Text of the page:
Port is a fortified dessert wine made by the addition of brandy into a fermenting wine. The brandy raises the alcohol level and kills the yeasts responsible for converting sugars to alcohol, thereby preserving the natural grape sugars.
At Unionville we start with the Chambourcin grape. Chambourcin has these really great cherry and raspberry notes, so the end product tastes something like chocolate-covered berries. It’s pretty wonderful.
Anyway, we start with Chambourcin. In some years, we bleed off free-run juice, which is rather light and delicate. We can put that into a blush or a light red blend. Then, we start fermenting the concentrated red that’s left. Once we get to a sugar level we like we add brandy to stop the fermentation.
In 2012, we released a 2002 vintage port, which was only made from grapes from that single year and was a tawny port. In 2007, we also released a 2006 vintage port, which was a ruby port. (Shortcut: Tawny ports are older, and ruby ports are younger. Tawny ports give you more caramel, cocoa and butterscotch tones, whereas ruby ports are more fruit-forward, and, in our case, give more cherry and berry flavors.) We only make vintage ports in really wonderful years, so I’m keeping my fingers crossed for another great vintage! Was 2013 one of those years?For our vat series, we blend the current vintage with those from previous years. Our Vat 18 won best dessert wine in the state in 2013. We are now on Vat 19, which is a blend of nine vintages going back to 2001. By blending different vintages we can include the cocoa and caramel along with the fruit. With flavors of chocolate-covered cherry, cocoa powder and oak spice flavors, our port is sure to delight!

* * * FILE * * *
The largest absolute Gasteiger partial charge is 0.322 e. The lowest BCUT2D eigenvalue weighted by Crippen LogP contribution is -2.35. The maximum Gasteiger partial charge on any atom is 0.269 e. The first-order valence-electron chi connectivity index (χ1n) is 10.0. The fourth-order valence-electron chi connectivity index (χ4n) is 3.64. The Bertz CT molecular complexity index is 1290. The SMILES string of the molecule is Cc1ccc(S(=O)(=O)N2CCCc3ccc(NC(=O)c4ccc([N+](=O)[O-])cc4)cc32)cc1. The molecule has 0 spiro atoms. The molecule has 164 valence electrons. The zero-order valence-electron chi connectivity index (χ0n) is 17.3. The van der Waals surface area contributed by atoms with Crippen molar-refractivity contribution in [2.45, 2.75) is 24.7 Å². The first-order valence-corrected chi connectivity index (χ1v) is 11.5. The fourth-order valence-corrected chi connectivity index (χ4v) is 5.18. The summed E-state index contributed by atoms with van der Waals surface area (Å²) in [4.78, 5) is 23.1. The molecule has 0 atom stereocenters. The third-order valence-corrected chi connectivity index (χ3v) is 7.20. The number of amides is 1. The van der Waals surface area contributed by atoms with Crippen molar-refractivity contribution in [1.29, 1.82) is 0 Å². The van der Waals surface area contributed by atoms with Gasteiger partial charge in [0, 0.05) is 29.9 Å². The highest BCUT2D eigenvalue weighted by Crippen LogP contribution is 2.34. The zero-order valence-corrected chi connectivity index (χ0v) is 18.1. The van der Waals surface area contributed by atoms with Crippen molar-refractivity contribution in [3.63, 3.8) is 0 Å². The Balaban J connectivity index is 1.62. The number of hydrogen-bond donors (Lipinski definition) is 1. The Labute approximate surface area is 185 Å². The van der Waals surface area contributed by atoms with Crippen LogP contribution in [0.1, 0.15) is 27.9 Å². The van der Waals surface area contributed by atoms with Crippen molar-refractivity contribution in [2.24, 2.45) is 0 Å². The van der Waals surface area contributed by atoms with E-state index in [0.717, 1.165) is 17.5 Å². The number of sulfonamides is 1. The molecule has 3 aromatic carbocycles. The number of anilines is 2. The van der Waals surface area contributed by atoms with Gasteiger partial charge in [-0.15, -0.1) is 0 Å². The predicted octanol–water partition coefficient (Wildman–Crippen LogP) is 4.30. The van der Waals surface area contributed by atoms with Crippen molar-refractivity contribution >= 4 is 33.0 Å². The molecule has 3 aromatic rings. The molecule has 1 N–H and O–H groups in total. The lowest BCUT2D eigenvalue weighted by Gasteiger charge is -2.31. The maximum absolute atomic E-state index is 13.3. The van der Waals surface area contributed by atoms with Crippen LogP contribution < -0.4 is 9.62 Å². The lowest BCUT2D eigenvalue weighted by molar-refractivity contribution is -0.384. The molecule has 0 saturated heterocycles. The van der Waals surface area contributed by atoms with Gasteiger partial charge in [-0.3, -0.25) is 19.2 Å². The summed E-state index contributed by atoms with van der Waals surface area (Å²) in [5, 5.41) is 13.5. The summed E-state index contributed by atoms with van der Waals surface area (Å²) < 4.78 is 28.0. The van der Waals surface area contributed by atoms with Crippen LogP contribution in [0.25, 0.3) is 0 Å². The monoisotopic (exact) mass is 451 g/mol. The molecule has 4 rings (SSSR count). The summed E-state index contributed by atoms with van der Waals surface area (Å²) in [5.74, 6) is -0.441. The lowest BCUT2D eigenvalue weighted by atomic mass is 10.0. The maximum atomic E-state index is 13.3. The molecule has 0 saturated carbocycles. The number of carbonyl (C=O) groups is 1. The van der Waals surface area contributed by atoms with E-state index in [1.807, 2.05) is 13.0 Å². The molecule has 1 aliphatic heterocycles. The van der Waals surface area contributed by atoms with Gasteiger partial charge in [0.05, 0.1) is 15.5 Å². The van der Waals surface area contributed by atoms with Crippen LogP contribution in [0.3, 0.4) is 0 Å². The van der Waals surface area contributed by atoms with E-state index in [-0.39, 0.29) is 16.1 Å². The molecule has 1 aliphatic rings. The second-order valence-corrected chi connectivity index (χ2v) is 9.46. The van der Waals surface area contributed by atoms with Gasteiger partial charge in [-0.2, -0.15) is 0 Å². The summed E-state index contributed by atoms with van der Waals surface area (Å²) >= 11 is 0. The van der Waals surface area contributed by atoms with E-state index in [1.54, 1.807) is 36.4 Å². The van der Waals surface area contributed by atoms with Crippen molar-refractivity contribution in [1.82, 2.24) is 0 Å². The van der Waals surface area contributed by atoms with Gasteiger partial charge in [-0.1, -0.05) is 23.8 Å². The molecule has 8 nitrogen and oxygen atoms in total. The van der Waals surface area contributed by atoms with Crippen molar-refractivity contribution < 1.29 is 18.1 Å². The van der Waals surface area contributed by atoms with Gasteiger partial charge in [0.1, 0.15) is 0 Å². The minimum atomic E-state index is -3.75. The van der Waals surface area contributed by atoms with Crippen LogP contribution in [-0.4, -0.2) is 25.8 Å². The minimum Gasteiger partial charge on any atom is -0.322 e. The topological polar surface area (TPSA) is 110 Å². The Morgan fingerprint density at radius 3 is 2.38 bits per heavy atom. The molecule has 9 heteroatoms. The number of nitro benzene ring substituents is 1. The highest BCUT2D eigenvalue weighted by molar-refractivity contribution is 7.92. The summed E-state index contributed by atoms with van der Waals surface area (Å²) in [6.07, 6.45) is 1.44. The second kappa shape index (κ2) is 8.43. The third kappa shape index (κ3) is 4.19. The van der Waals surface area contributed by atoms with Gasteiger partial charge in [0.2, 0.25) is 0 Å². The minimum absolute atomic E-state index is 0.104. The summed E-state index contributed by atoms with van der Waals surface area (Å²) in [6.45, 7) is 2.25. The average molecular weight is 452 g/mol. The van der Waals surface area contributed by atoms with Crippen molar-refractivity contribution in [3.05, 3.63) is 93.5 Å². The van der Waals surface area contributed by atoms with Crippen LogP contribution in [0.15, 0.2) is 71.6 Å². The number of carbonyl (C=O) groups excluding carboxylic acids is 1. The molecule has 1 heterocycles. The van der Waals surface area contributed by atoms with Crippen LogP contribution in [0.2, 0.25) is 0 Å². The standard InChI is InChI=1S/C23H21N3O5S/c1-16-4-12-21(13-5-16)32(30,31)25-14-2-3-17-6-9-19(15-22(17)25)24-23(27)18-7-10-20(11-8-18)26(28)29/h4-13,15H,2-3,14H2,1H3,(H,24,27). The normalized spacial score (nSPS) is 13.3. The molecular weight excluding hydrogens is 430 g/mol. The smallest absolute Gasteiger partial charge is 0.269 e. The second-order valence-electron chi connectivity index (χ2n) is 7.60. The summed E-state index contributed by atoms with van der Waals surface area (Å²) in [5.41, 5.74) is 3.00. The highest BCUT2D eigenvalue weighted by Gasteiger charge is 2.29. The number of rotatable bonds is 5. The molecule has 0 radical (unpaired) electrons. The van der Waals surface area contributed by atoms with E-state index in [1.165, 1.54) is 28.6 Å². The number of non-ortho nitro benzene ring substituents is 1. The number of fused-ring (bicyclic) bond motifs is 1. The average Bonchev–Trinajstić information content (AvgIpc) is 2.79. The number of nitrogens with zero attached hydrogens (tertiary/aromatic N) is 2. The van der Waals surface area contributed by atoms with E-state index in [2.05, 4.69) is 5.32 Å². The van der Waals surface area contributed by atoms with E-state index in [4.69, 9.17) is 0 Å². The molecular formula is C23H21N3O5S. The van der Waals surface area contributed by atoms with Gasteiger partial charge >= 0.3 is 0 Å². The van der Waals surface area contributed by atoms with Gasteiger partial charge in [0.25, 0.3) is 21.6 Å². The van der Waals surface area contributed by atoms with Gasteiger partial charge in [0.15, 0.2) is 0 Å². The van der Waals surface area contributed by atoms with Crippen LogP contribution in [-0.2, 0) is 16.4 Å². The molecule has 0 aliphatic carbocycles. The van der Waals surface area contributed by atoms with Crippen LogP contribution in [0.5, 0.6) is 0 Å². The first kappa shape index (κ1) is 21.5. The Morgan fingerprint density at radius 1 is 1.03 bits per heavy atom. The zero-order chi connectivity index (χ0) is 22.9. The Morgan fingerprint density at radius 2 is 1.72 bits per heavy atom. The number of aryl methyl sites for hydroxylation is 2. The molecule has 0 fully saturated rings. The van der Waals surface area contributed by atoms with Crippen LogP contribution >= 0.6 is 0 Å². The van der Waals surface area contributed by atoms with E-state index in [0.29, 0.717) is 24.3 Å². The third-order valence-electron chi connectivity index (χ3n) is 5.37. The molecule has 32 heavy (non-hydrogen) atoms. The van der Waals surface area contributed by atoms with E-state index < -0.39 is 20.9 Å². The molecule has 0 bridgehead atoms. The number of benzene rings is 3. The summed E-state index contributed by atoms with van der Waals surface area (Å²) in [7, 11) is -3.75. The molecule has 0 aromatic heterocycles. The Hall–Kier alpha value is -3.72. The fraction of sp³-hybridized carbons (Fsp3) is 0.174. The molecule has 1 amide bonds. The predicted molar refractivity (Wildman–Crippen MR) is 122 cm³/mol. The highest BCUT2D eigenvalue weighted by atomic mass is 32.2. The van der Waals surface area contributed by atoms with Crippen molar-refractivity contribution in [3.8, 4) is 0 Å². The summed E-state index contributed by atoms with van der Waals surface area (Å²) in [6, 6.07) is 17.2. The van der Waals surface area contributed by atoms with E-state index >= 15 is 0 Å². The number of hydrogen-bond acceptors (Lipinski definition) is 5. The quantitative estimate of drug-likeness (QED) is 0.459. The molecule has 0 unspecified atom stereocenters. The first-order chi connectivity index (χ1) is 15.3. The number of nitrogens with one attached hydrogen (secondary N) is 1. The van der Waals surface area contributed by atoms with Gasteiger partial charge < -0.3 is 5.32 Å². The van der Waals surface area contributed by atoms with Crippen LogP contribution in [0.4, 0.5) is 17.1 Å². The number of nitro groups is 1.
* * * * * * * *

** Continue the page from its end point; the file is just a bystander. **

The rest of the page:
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‘Newness’ has been the theme of Unionville for the past year or so, and this Spring is certainly no different. With days getting consistently warmer and sunnier, the grapevines are waking up from their long Winter’s nap in full force and with the emergence of new leaves and shoots comes a slew of growth and expansion for the winery.
The extremely harsh Winters of 2013 and 2014 were hard on...
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